Something important has changed over the years, however. The handshake that bound their parents’ business relationship for more than 30 years has been replaced by a contract, Laura May Everett told us. When asked how she had raised the subject of a contract which still channels all of Martha’s Vineyards’ Cabernet Sauvignon grapes to Heitz Cellar, she smiled broadly and said, “very carefully,” adding that no one was getting younger, so she felt it was the right thing to do. Her parents are elderly. Joe Heitz suffered a stroke in 1996 and died in 2000, at the age of 81. We met Alice when, at The Wall Street Journal, we hosted a Vintners’ Open That Bottle Night in Napa. She is 92 now and laying down Port for the future, said Kathleen, who I’d met a couple of years ago. Kathleen, who has a degree in biology, modernized the business and crafted its export strategy.
Heitz Martha's Vineyard
Let’s start at the beginning. In the 1940s, Joe, a native of Illinois, was working during World War II as an Army Air Corps mechanic at a base near Fresno, California, planning to become a veterinarian after he got out. To pick up some extra money on his days off, he knocked on doors in the area looking for odd jobs. Italian Swiss Colony winery was one of those doors, which he walked through and into a new career trajectory.
At the war’s end, he earned bachelor’s and master’s degrees from UC-Davis. In fact, he was one of seven students in UC-Davis’ first graduating class of enologists. Getting experience, he worked for E. & J. Gallo and then, in 1951, he began an almost 10-year stretch as assistant winemaker at Beaulieu Vineyards in Napa, working with the legendary André Tchelistcheff. It’s been written that BV had wanted Heitz to succeed Tchelistcheff, but the senior winemaker had no plans to retire anytime soon so Heitz, who had gained a reputation as an extremely talented winemaker, left. As it happens, he’d been tapped to establish Fresno State University’s enology department, where he also taught for a few years.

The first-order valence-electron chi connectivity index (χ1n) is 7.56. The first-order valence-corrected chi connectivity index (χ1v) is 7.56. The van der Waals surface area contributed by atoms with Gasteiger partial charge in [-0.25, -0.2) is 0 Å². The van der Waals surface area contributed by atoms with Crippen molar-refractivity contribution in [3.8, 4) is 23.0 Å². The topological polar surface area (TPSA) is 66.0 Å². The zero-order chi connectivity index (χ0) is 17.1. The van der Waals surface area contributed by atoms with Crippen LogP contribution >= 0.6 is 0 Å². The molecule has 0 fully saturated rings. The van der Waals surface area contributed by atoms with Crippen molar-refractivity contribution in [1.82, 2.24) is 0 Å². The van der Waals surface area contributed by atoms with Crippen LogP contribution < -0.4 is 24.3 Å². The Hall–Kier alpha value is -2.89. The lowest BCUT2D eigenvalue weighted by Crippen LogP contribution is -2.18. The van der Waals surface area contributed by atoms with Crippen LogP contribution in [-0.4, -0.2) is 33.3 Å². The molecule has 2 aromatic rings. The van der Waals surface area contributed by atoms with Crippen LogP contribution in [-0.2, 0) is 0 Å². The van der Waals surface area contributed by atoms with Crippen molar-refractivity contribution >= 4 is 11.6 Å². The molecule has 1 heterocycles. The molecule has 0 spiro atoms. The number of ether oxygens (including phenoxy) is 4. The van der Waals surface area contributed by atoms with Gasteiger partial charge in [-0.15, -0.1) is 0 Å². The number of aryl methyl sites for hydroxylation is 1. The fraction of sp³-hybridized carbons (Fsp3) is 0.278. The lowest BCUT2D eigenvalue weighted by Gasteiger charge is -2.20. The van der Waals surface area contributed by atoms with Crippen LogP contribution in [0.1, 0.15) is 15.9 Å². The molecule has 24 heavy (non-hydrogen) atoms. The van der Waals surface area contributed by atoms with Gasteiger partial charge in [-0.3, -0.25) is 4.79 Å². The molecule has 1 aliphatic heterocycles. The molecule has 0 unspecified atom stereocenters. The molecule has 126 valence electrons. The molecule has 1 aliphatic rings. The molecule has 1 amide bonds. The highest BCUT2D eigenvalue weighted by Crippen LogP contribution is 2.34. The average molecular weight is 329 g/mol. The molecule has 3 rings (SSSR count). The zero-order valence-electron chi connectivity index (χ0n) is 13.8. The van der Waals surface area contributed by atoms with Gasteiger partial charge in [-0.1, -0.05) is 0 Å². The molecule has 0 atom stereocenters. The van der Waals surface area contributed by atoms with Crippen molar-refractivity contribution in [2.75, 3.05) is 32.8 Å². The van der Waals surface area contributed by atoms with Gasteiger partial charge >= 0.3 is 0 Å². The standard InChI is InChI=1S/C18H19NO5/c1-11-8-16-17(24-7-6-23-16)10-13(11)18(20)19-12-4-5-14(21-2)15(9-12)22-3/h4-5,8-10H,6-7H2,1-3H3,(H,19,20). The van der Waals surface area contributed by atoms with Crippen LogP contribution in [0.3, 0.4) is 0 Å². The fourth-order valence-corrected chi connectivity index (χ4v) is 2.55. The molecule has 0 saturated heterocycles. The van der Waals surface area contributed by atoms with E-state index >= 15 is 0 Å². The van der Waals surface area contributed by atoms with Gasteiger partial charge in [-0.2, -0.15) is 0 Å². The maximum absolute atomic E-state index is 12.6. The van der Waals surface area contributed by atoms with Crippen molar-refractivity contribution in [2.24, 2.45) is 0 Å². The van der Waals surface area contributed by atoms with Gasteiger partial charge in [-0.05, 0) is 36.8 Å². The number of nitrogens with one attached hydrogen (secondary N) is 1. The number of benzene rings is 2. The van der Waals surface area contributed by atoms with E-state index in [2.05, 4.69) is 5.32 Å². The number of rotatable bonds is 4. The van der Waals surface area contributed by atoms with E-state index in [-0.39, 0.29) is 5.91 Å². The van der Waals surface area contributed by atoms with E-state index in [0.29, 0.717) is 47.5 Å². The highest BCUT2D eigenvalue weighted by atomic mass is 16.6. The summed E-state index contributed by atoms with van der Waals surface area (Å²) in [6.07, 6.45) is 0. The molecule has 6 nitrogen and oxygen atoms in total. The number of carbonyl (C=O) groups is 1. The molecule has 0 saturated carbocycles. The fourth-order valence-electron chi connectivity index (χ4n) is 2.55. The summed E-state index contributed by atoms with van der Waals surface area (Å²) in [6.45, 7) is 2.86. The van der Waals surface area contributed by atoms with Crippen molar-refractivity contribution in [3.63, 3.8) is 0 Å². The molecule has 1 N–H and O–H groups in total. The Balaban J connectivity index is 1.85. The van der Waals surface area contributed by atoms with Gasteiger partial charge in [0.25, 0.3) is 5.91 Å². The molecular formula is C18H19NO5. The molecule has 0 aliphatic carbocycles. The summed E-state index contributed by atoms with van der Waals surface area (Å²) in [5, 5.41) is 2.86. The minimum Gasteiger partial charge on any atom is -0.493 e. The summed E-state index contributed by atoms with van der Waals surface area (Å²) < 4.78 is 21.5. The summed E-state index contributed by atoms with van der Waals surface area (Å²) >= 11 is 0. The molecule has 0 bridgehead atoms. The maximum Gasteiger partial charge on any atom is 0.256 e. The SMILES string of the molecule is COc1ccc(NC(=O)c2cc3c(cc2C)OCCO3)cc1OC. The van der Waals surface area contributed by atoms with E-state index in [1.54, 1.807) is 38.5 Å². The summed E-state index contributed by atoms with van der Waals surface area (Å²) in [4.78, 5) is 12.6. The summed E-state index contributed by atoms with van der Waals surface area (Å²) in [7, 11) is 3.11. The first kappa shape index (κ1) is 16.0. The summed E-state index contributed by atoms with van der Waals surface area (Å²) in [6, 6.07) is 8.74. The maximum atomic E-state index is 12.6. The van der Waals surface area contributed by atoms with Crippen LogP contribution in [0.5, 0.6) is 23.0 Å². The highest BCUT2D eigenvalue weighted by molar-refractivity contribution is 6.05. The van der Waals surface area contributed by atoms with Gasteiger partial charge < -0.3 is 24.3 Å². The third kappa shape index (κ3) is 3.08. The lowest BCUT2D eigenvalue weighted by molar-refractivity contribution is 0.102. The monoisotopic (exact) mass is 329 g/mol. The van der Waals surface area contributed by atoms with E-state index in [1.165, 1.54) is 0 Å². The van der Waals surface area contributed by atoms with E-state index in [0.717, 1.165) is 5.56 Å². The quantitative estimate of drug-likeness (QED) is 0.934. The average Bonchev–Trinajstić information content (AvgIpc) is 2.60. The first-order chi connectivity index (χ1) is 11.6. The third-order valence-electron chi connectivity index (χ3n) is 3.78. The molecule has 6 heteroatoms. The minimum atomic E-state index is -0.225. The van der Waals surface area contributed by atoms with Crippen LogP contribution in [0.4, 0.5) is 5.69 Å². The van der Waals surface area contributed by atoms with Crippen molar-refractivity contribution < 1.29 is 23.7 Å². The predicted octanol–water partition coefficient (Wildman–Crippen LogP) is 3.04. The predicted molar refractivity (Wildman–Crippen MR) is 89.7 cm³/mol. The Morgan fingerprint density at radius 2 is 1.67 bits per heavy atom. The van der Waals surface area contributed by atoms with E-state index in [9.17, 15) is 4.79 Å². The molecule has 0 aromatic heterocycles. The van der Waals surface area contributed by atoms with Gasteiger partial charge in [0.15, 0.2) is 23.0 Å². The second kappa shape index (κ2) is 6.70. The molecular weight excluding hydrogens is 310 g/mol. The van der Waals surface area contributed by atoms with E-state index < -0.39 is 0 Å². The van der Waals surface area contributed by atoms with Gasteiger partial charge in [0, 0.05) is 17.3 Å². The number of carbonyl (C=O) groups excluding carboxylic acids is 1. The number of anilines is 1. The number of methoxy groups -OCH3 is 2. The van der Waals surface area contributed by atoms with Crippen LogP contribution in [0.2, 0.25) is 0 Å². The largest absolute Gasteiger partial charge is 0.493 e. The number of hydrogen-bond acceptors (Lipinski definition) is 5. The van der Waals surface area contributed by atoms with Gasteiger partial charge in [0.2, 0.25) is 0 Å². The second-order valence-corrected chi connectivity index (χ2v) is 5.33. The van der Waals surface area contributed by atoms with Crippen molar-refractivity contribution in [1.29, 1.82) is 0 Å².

In 1961, five years before Robert Mondavi opened his eponymous winery in Oakville, Alice and Joe moved back to Napa and purchased a small winery with a vineyard planted solely to Grignolino, an Italian variety that makes both a joyous, robust red and a juicy rosé. (The rosé made my list of Springtime wines last month.) In 1963, they bought several barrels of Chardonnay and Pinot Noir wine from Hanzell Vineyards in Sonoma that were being auctioned off by the widow of Hanzell’s owner, James Zellerbach. Zellerbach, a former ambassador to Italy, had been smitten with the wines of Burgundy. Both Joe and Alice loved Montrachet, and Joe’s earliest note came from his Chardonnays, which sold for more than his Cabernets initially. Heitz was so successful in blending and selling the Zellerbach wines that in 1964, he and Alice were able to buy an historic stone winery on 160 acres in the Spring Valley area of St. Helena, where they began focusing on Cabernet Sauvignon. Although the winery’s label reads “Heitz Cellar,” it is also known as Heitz Wine Cellars.